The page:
South Africans put themselves in Zimbabwean shoes
Blessing Lunga and his brothers run a cottage industry from their shack
Blessing Lunga makes shoes in his two-roomed shack. He learned how to make them from a man he stayed with in Johannesburg.
Originally from Zimbabwe, Blessing has been in South Africa for ten years. The eldest of three, his younger brothers – Bruce (26) and Brighton (25) – followed him to South Africa after a few years, and he has taught them to make shoes. Together, the brothers sell their wares in Masiphumelele, Capricorn and Samora – R100 a pair for children and R200 for adults. They make shoes for men and women.
We followed Blessing on one of the days he went to sell in Masiphumelele. He carried the shoes on his shoulders, going door to door, introducing himself. Many people looked and some ordered; only a few people showed no interest. Blessing said he felt safest in this area.
The brothers live in Redhill, a small community on the mountain slopes overlooking Simon’s Town.
“It was not easy starting in a new place, but we needed to make money, especially since two of my brothers were married and starting their families,” said Blessing.
Blessing lives alone. His two brothers stay with their families not far from one another. Their two sisters, who are domestic workers, also stay in the area. Their father was married twice and they have six more siblings in Zimbabwe and another three in Johannesburg.
“It is very difficult getting a proper job without papers,” says Blessing. “I did part time jobs and lived with different people for many years, because I could not afford to pay rent by myself.”
“There were a lot of people making shoes in Johannesburg and there was no business, so we decided to move to Cape Town after our sister told us there was no one making them here,” says Blessing.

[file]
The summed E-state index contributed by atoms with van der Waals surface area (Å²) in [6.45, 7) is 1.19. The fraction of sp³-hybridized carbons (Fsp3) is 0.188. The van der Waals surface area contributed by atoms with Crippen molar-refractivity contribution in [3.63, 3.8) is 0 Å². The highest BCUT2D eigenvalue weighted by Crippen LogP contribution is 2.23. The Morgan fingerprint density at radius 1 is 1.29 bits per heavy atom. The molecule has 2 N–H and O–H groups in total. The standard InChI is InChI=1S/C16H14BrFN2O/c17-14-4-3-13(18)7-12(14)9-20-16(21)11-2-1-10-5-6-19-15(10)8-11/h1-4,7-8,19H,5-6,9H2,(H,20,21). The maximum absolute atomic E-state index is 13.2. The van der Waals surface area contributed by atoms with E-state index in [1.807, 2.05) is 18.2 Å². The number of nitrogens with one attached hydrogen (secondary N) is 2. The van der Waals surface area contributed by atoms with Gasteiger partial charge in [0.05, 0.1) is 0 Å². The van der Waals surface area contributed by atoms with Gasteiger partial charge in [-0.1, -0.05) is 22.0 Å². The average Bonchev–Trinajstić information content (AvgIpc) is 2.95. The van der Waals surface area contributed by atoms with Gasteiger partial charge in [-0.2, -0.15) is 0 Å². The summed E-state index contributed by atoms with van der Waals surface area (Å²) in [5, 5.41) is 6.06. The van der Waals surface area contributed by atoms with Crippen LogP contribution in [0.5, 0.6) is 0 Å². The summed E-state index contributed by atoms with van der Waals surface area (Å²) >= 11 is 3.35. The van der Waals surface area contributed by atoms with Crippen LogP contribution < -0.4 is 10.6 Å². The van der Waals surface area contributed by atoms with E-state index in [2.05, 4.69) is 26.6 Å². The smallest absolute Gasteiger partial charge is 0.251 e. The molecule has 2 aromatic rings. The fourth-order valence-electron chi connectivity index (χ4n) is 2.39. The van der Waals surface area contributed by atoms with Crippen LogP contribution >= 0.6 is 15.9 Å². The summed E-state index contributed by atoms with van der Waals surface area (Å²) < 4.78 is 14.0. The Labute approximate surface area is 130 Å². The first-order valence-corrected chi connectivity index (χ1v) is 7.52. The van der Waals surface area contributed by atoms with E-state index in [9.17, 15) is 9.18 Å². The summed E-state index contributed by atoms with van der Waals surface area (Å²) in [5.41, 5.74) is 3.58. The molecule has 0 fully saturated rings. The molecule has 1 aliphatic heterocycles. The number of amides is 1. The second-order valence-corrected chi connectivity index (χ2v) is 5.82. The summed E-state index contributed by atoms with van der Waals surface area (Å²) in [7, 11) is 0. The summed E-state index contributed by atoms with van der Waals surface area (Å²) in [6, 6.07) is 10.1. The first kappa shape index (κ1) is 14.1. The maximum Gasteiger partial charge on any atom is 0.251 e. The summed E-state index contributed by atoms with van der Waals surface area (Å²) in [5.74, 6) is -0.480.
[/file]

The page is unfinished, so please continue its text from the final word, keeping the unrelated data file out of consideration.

“I needed to make a living. I love home [Zimbabwe], but it is difficult to make money there,” says Brighton, the youngest. He cuts the leather into shape for his brother to sew.
For materials, they collect old tyres in Masiphumelele, where they cut them into shape for shoes because they do not have a car big enough to transport the tyres to Redhill. They also go to Grabouw to buy off-cut leather from a factory shop for R400 a bag. How many shoes they get out of it, depends on the quality of the off-cuts.
“We can only hope we get a good bag,” says Bruce.
Most of the work is done by hand. A pedal-operated sewing-machine is used to put together the final shoe.
Bruce says they can each sell 30 pairs or more in a month. They share the profits equally. They each pay R400 a month for rent and then there is the cost of the shoe materials. In a very good month they can each make R3,000.
“Some people, especially in Masiphumelele and Capricorn, we give [sell] on credit, because we already have clients that side and have relationships with people,” says Bruce.
The brothers would ideally want to make enough money to be able to go home on a yearly basis and to support their family back home. Blessing has not been home for seven years.
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